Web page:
Our answer is that strategy models show the strategies of a business while business models show the interactions between strategies and the uncontrollable external factors that the strategies are intended to address, such as customers and suppliers.
This all sounds very straightforward. But things get murky very quickly when you consider the current wisdom on the definitions of both terms.
Definition of Strategy
The lack of consensus on a definition for strategy is problematic for differentiating strategy models from business models and we think has impacted the development of robust business models.
Many academic textbooks don’t even attempt to define the term, preferring instead to offer a half a dozen or more different definitions collected from other sources. The result is that the reader is left with a confusing array of definitions.
The common denominator for all these definitions is that strategy is typically seen as being the way a business organizes itself in order to compete. This is problematic, in our opinion.
This seemingly “broad” definition actually shuts out any ability to construct a strategy model showing the structure of strategy in an organization. For one, it assumes strategy is one overarching “thing”, usually to do with competitive positioning and competitive advantage. It is just not possible to build a strategy model based on a single element and is our argument as to why strategy models are so scarce. See: Strategy Models: Where are They?
The way academics have overcome this issue is to relegate all other activities in a business to being “inputs” in some sort of vague, general “value chain” that then enables strategy to work.
As a result, most models of strategy don’t speak to the structure of strategy at all.
They are simply models of a strategy development process. The most popular of these so-called models typically shows vision at the top of a model which works its way down to a base of strategy and tactics.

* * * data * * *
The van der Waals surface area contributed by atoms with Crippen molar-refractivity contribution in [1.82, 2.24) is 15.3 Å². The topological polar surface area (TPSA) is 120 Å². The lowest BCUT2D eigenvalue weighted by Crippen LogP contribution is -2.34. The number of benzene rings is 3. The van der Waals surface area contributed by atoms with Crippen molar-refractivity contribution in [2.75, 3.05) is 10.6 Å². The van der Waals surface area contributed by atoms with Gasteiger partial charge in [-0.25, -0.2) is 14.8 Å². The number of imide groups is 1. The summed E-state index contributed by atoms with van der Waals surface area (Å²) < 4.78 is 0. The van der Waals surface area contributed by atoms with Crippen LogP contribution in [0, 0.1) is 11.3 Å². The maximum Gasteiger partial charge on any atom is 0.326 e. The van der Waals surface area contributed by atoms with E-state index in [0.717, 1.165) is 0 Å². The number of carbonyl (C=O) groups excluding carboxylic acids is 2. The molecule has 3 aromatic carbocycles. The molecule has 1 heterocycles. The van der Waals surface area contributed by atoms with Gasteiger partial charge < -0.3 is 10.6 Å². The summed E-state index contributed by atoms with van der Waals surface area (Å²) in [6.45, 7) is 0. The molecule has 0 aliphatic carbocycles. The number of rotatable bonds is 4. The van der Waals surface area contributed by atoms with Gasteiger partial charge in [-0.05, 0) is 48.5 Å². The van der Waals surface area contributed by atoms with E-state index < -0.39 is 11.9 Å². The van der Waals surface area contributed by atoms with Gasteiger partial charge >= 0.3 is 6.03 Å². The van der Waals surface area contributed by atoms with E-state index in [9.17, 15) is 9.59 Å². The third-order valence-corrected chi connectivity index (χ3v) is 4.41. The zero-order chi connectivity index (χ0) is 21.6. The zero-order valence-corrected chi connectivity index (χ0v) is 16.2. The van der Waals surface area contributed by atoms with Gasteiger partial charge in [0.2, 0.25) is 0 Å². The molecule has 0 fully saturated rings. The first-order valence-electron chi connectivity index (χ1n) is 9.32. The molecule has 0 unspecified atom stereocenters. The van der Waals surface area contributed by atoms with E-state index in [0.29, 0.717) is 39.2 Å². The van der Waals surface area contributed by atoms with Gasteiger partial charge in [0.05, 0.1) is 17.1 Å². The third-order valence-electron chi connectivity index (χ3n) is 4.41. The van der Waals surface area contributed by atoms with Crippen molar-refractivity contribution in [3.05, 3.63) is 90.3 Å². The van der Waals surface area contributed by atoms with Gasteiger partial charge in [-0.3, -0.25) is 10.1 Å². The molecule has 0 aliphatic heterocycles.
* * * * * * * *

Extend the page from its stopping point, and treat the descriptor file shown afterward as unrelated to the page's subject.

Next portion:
Clearly, this is a process model. It tells us nothing about the strategy of an organization.
Definition of Business Model
As was the case with strategy, there is no consensus on a definition for what constitues a business model.
We believe this is largely caused by the unfortunate current popular misconception that strategy is only about the way a business organizes itself for competitive advantage.
As a result, the closest academics can get to defining business models is saying that they are about reflecting a sustainable way of doing business or that it is a platform that connects resources, processes, and services that will deliver profitability of the business.
Compounding the confusion is the use of the word “business” in business models. We have yet to find a definition of the term “business” but we know it is largely assumed to be something that is for-profit in nature.
Experience and common sense tell us that business models are not unique to for-profit organizations. Everyone knows that every organization, be it public sector, nonprofit, or for-profit has a business model.
This brings us back to our definitions that strategy models show the strategies of an organization and business models show how those strategy choices interact with the uncontrollable external factors the strategies were meant to address.
We also think the strategy model and the business model must be dynamic.
At this time, models of strategy and business models are very much static, meaning there is no ability to move individual components around in the model.
One way to achieve both a dynamic model of strategy and business model is define strategy differently and this is how we approached the issue.
In our book, The Alpha Strategies, Understanding Strategy Risk and Values in Any Organization, we define strategy as a choice of action.
We used the thinking of Fayol, Drucker, Mintzberg, and Tregoe & Zimmerman to build a strategy model comprised of the 8 strategies and 3 types of strategy common to every organization, no matter whether it is for-profit, nonprofit, or public sector.
Our model is dynamic in that it can be used to show current strategy and its configuration and to show the impact of strategy decisions that change strategy or their configuration positions. See our online dynamic Drag'n'Drop Strategy Board
Without first understanding strategy and its configuration, it is too easy to lose sight of the role of each of the strategies.
This is why most business models today are centered on 1 or 2 of the eight strategies, usually marketing and finances, without addressing how the remaining 7 or 8 strategies contribute to that business model.
Understanding both the strategies of a business as well as its business model is essential to being able to communicate convincingly how the business works. And if that can't be done, trouble is not far away.